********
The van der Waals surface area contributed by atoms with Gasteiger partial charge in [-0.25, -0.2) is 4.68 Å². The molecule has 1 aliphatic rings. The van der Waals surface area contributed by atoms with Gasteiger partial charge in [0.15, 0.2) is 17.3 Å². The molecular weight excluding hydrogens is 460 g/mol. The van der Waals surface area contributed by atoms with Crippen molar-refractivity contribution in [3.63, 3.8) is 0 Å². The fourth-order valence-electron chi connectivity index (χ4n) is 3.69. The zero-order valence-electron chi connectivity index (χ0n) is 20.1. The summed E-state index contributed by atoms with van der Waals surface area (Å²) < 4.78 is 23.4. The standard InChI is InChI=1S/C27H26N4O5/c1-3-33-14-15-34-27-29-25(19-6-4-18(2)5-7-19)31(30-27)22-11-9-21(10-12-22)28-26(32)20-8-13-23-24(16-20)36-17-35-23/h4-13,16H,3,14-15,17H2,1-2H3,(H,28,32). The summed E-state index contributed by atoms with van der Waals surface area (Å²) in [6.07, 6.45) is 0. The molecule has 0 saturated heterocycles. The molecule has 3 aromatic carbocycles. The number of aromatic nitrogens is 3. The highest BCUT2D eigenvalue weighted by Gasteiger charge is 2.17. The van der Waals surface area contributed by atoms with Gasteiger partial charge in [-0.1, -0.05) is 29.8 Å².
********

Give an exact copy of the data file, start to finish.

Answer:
The van der Waals surface area contributed by atoms with Gasteiger partial charge in [-0.25, -0.2) is 4.68 Å². The molecule has 1 aliphatic rings. The van der Waals surface area contributed by atoms with Gasteiger partial charge in [0.15, 0.2) is 17.3 Å². The molecular weight excluding hydrogens is 460 g/mol. The van der Waals surface area contributed by atoms with Crippen molar-refractivity contribution in [3.63, 3.8) is 0 Å². The fourth-order valence-electron chi connectivity index (χ4n) is 3.69. The zero-order valence-electron chi connectivity index (χ0n) is 20.1. The summed E-state index contributed by atoms with van der Waals surface area (Å²) < 4.78 is 23.4. The standard InChI is InChI=1S/C27H26N4O5/c1-3-33-14-15-34-27-29-25(19-6-4-18(2)5-7-19)31(30-27)22-11-9-21(10-12-22)28-26(32)20-8-13-23-24(16-20)36-17-35-23/h4-13,16H,3,14-15,17H2,1-2H3,(H,28,32). The summed E-state index contributed by atoms with van der Waals surface area (Å²) in [6.07, 6.45) is 0. The molecule has 0 saturated heterocycles. The molecule has 3 aromatic carbocycles. The number of aromatic nitrogens is 3. The highest BCUT2D eigenvalue weighted by Gasteiger charge is 2.17. The van der Waals surface area contributed by atoms with Gasteiger partial charge in [-0.1, -0.05) is 29.8 Å².